New discovery may lead to treatments for lethal Ebola virus

The Ebola virus – one of the deadliest diseases known to man – has been appearing throughout the world with increasing frequency over the last two years.  There is no cure and no vaccines exist for the disease, which has a fatality rate of up to 90 percent.

However, in a new study published in the journal Cell, scientists are revealing a breakthrough discovery regarding the molecular mechanism behind the Ebola virus, possibly paving the way for effective treatments in the future.

For the past 10 years, researchers believed they had a good understanding of this mechanism. Yet certain questions about how the virus operated and spread remained, prompting study author Erica Ollmann Saphire and her colleagues to examine the virus further.

“We’d been looking at other proteins in the virus and how they work. It’s a fascinating virus and only has seven genes – compared to a human with 20,000 genes,” Saphire, professor in the department of immunology and microbial science at the Scripps Research Institute in La Jolla, Calif., said. “How does this virus do everything it needs to do with only a couple of tools in its tool kit?”

Ebola is highly virulent, spreading rapidly when a person comes into contact with bodily fluids of an infected person or animal. People who contract the infection initially come down with a high fever, headache and body aches. But the disease progresses quickly and soon begins to replicate in extremely high concentrations within the blood.  

“The virus replication causes tissue destruction, and the virus protein causes you to clot where you aren’t supposed to and bleed where you aren’t supposed to,” Saphire said. “You get disseminated intravascular coagulation, which causes vomiting, diarrhea and essentially you die from shock.”

Upon examining the Ebola VP40 protein, the biological mechanism at the root of the lethal disease, Saphire and her colleagues discovered something shocking: the protein which was previously thought to be a monomer, or single molecule, was actually a dimer, a pair of molecules.

“We’d thought that the structure of the protein was solved,” Saphire said. “That the structure available must resemble how the protein builds the virus, because a central dogma that we all learn as biochemistry students is that the sequence of a protein dictates its fold and the fold dictates its function. A one-way destiny of sequence to function. It was a surprise that this sequence makes so many structures for so many functions.”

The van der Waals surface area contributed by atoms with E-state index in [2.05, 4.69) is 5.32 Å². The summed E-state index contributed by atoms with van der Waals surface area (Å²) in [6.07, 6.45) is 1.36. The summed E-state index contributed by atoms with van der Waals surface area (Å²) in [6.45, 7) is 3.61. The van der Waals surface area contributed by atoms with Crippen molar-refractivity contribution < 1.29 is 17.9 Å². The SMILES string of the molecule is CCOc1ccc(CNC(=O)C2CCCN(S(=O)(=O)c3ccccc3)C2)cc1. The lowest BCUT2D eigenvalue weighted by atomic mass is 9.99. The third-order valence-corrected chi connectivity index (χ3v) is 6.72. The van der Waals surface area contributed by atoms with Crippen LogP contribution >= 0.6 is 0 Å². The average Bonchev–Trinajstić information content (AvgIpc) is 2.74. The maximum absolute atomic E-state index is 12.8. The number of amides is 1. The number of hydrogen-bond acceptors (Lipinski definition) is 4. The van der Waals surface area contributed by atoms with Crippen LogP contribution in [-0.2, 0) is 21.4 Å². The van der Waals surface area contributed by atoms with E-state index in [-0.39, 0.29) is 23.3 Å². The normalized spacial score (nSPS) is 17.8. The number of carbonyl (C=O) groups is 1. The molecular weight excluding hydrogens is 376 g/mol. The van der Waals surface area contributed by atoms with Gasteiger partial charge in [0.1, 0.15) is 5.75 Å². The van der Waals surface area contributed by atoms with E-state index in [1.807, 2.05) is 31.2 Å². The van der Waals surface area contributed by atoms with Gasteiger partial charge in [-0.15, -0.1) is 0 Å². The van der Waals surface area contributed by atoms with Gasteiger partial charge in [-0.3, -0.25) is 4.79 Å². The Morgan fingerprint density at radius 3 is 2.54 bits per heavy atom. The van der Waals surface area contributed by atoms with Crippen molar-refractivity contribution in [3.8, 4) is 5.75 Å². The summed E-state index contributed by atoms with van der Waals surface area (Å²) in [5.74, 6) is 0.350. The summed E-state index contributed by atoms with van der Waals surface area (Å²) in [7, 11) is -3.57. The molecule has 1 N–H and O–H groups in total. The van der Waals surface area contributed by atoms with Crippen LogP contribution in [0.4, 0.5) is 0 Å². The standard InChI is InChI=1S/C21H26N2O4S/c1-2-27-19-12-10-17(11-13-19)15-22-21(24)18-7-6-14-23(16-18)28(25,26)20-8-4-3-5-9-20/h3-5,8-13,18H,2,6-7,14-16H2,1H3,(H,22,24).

Thanks in part to improved technologies, Saphire and her team were able to see the Ebola VP40 protein with more clarity than previous researchers.  They ultimately found its structure and behavior were different when compared to typical monomer proteins.

“The virus life cycle is it’s floating around, finds a cell, dives in, makes copies of all the protein and then those assemble into new viruses and bud out,” Saphire said.

However, researchers noticed that the Ebola VP40 protein was shifting shapes as it made its way through the various stages of virus assembly before branching out and spreading to other cells, in a way never before seen.

“The analogy we like to use is (that it’s like) a transformer. It has all the right parts, but one stage is born as a robot…Then…it unfolds and refolds,” Saphire said. “What we need to do is design drugs to prevent it from changing.”

Currently, no treatments exist for the Ebola virus and patients can only be offered supportive care as the disease makes its way through their bodies. Yet, this discovery opens up the possibility of developing treatment options that could kill the virus before it spreads.

“In terms of practical use, we see it uses structures A, B and C, and now we know that a drug that inhibits A can kill it, B can kill it or C can kill it,” Saphire said. “So we now have all of these opportunities to kill the virus.”

Saphire says this knowledge could someday be used to cure people infected with the virus. Additionally, prophylactic drugs could be developed, which would prove useful to people frequently sent to high-risk outbreak areas, such as employees of the Centers for Disease Control and Prevention (CDC).

Furthermore, now that researchers have discovered this protein, they are interested in exploring whether it exists in other viruses or diseases as well.

“With cancer, where the state of the cell goes from healthy to cancerous, could that change be because of the protein adopting a different structure and we have never thought to look for that before?” Saphire asked. “This speaks to how information can be encoded and proteins can do more than we ever thought.”